Yes, Jesus is really nice. Children were amongst the crowds following him and he encouraged them, cuddled them and blessed them. Children are good judges of character. They don't bother with men who talk to other adults over their heads but they do like those who play peek-a-boo or make silly faces.

Can't you just imagine Jesus after an intense discussion with a Pharisee getting down on his knees and having a serious chat with a four-year-old about the beetle he's just found? And letting the child tell him, who made the bug, all about it.

Taking an interest, encouraging, teaching, blessing. Sounds good to me.

Ciao, baby

Had a minor meltdown yesterday when I realised we're off to Italy tomorrow. Italy: land of elegant women and haute couture, and I don't have a thing to wear!

I remedied that with a shopping trip this morning. I'm not a good clothes shopper though. I know what I like - and none of the shops sell exactly it. So I buy second-best and get home and realise that I don't have shoes to wear with it. Or a coat. But it's going to be nice weather isn't it?

And we're going to a Roman Catholic service on Sunday morning: will I need a hat? Maybe I should take my woolly pompom hat.

My panic earlier in the week was allayed by Younger Son who reassured me that they do have proper toilets in Italy. 'Even in the non-touristy remoter bits?'
'Yes ... except for one restaurant we went to in the hills that had a hole in the ground.'

So it'll be fine. I know it will and we'll have a lovely time eating and sightseeing and eating and failing to talk Italian and did I mention eating?

Tuesday, March 20, 2012

It's on its way

My book is currently, even as I type, being uploaded to Lulu in preparation for the paperback version. I explored other methods of printing including Troubador, which was recommended. It appeared to offer a very good service and I'm sure the quality would be excellent - and better than Lulu - but the books would have ended up costing £10 just to print and I don't think many people will buy a paperback at £10+.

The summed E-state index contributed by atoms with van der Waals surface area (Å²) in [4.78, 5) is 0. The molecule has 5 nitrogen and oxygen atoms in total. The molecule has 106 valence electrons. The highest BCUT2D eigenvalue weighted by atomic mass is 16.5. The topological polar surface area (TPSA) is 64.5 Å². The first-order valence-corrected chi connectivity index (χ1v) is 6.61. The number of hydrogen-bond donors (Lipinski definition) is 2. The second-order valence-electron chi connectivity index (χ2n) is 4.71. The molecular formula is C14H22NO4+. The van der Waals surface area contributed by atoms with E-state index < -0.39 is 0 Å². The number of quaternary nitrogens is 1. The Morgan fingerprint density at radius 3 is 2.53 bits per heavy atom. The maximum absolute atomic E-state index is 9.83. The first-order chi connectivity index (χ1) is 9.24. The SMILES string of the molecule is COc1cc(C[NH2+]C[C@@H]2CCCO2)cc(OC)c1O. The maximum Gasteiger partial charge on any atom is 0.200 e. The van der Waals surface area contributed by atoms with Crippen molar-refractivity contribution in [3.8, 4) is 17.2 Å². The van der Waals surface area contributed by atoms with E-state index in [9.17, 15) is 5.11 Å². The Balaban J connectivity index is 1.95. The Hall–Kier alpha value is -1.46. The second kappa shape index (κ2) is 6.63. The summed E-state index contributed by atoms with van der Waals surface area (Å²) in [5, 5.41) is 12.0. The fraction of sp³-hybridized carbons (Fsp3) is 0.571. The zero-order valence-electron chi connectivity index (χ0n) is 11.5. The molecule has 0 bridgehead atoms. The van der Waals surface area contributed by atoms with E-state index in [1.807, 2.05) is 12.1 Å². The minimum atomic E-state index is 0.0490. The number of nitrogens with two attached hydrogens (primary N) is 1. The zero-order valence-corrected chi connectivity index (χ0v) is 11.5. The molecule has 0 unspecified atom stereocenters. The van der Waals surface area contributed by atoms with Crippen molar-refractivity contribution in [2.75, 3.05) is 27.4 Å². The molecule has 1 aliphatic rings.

While I'm not looking to make money from my book - I just want to get it out there and being read - I do want to make it accessible at least cost to me!

The other main option I looked at was Createspace, which is Amazon's print version, but as I think I explained before, as far as I could tell, books were printed in America - adding to costs - and there was an enormously complicated tax form to complete. 

Okay, it's uploaded and now it's telling me to download and review ... I guess it knows what it's doing. Yip, it looks much the same as it did when I uploaded it. Whoops, except it finished at page 62 instead of 245.

Second attempt: only as far as page 60. Strange because it says it's uploaded all the pages and there's nothing to indicate that you're only going to see a sample. Never mind, I'll carry on for now with the cover.

Slightly distracted having had an email from the Kidwell-e Festival checking I'm still available and suggesting a reading from my novel rather than a talk, which suits me fine!

Got to go ice a cake now ...

Feeling old

I'd lost a pound in slimming class this week. Cherie, our teacher, says she loves watching me doing jumping jacks because I do them with a big smile on my face. I told her it's only to take my mind off the pain. 
Another slimmer said she thought I was skinny. When I told Husband this he asked, 'Did she have a white stick?'

I'm cutting him out of my will. I told him I want to rewrite my will so I can write my sons out. He said, 'You did that last year.'
(Not really.) (No point, I don't have anything to leave.)

I'm not skinny, by the way. I'm okay but have a wodge of fat around my middle and on my hips. It's a middle-aged woman thing I'd like to believe. As protection for your hips that are about to start crumbling.

I usually grumble about my eyesight getting worse. It seems unfair that I can exercise and tone up my other muscles (to a certain extent) but not my eyes. The optician said that's because it's not muscle; it's due to hardening of the bendy bit at the back. But today when I was exfoliating my chin I put on my glasses - to help me see what I was doing - and looking at my face, in close-up with my glasses on, is not something to engender confidence and assurance. I decided it's quite kind of God to decrease our seeing ability. Some of us would never leave the house if we could see properly.

But I can't blame not seeing for the fact that I put face-wash on my hair in the shower. That was just because I was thinking about other things. (Whoever said women can multi-task hadn't met me.) Which wouldn't have mattered if it hadn't been the last bit in the tube. Still it would have been worse if I'd washed my face with shampoo. We all know what shampoo does to mice. Or perhaps it doesn't any more thanks to the sacrifice of many brave mice.

I'm rabbiting, otherwise known as procrastinating. I have to get back to Lulu ...

Sunday, March 18, 2012

A First!

Late-afternoon Husband asked what time we would be eating dinner. I told him 6.45. At 6.44 I called him to carve the chicken. Such perfect timing happens only rarely in our household. Timing of any sort let alone perfect is hard to come by. Just ask my children.